When we think about the economy, there’s a tendency to rush headfirst into the swirl of numbers moving up or down each month, plot them on angular charts, and spin out a story of what it all means. Inflation, unemployment, pay raises, gas prices — together, these indicators are supposed to jell into a coherent narrative and tell us where we’re going. The problem with the current economy is that the numbers don’t make any sense.
Less than a month ago, some commentators were claiming we were already in a recession, thanks to two consecutive quarters of negative GDP growth. Then the July jobs report hit, showing that the economy had added a staggering 528,000 jobs and that the unemployment rate hit a 53-year low. Prices are high, everything is expensive, and it’s sometimes impossible to find baby formula on the shelves — but for many workers, the pandemic economy has seen the balance of power shift in their favor with more people switching jobs for better work and higher pay.
It’s safe to say we’ve never seen an economy quite as weird as this one, warped by some $5 trillion in domestic stimulus, a war in Ukraine, a recovery from a pandemic, and the stop-start of COVID-containment policies in China’s manufacturing hubs. As a result, the basic question on everyone’s minds — Is the economy good or bad? — is exceedingly difficult to answer. Voters, for their part, have already decided: A CNN poll shows that only 18 percent of Americans think the economy is in decent shape.
It’s hardly a surprise that those struggling to fill the tank aren’t celebrating that unemployment has matched its lowest point since 1969. (Which suggests one reason people are dissatisfied: Inflation affects everyone, while the ups and downs of the labor market are largely the concern of the unemployed.) It’s this disparity between the numbers and lived experience that led Kyla Scanlon, a financial educator and influencer, to call current economic conditions a “vibecession.” People are relying on their gut to determine the state of the economy because of the haunting feeling that any crumb of data used to explain the world may be irrelevant or canceled out by something else.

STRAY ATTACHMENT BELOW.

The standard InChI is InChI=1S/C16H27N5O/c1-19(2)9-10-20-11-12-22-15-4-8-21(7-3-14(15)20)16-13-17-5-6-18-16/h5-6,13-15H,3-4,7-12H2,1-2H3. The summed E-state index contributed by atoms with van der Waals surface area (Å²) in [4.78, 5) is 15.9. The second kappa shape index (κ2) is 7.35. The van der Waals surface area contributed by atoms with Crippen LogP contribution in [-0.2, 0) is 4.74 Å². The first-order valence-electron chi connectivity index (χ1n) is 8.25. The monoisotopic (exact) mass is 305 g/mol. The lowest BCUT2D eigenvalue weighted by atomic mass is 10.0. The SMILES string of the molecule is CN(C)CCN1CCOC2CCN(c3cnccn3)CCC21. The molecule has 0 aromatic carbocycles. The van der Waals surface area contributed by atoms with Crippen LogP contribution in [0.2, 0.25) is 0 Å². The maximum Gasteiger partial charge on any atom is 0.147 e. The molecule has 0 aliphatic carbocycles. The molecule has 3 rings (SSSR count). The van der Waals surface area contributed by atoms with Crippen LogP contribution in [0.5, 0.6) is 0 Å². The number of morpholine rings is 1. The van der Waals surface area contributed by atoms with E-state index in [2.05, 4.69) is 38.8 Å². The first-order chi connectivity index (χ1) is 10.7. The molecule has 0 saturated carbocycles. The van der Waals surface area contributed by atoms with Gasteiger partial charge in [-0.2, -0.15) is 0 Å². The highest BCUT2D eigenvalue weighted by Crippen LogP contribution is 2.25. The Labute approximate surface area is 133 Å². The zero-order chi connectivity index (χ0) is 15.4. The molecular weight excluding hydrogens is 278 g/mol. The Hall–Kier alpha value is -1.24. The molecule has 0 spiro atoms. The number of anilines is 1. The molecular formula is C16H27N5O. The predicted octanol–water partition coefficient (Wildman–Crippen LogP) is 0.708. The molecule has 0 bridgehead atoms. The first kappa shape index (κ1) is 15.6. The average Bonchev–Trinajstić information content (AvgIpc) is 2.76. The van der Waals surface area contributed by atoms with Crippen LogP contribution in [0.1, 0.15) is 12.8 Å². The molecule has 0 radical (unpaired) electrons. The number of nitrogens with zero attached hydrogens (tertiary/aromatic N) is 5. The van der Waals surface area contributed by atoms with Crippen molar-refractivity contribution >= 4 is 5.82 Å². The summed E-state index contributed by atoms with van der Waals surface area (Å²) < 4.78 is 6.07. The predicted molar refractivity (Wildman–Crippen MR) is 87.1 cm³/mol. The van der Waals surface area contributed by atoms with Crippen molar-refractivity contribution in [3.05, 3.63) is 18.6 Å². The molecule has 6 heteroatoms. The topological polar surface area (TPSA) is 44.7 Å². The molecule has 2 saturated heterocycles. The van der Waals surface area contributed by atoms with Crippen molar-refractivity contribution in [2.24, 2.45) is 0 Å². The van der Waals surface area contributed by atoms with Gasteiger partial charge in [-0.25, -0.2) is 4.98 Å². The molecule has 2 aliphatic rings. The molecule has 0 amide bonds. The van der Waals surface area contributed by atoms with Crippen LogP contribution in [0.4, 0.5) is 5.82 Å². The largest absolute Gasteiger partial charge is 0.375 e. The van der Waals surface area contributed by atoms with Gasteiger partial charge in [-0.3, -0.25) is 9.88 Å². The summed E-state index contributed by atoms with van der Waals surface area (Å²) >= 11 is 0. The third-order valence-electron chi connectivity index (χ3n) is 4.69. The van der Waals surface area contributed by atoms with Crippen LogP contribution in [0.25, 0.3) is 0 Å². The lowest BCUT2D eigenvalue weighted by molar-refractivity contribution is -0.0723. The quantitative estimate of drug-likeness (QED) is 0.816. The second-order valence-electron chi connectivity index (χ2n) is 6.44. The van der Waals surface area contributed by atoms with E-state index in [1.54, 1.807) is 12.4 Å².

The concept of a vibecession may feel like a cop-out. But it’s a good starting point for understanding where we’re really at. “This moment of cognitive dissonance is useful to make us question our framework to begin with,” says Martha Ross, a senior fellow focusing on the labor market at the Brookings Institution Metropolitan Policy Program. “A low unemployment rate is a crucial measure, but it’s not the only measure,” Ross adds. “We shouldn’t be measuring economic health only by the unemployment rate and by inflation. We need to look at: Are people earning enough to live on? What kinds of jobs are we creating?” If we adjust that framework a bit, a legible, serviceable picture of the economy takes shape.
The reality is the U.S. is not in a recession and was unlikely to have fallen into one earlier in 2022. The economy is expanding — it’s just doing so in unfamiliar ways. “It’s not completely obvious at this point that the economy actually did contract over the first half of the year,” Joel Prakken, chief U.S. economist at S&P Global Market Intelligence, tells me. The usual way of measuring how well an economy is doing is GDP, but there’s another, similar measure called gross domestic income: the total of all the income earned in the country. Most times, they’re exactly the same. But since the start of the year, the two domestic yardsticks have gone in opposite directions for reasons that still aren’t clear, with GDI actually expanding in the first quarter. While GDI for the second quarter of 2022 hasn’t been released, it probably grew, according to Prakken, and there’s reason to think it may offer a more accurate view of the economy. “Scholarly research suggests that when these two measures differ by a lot, eventually it’s GDP that gets revised in the direction of GDI and not the other way around,” Prakken says.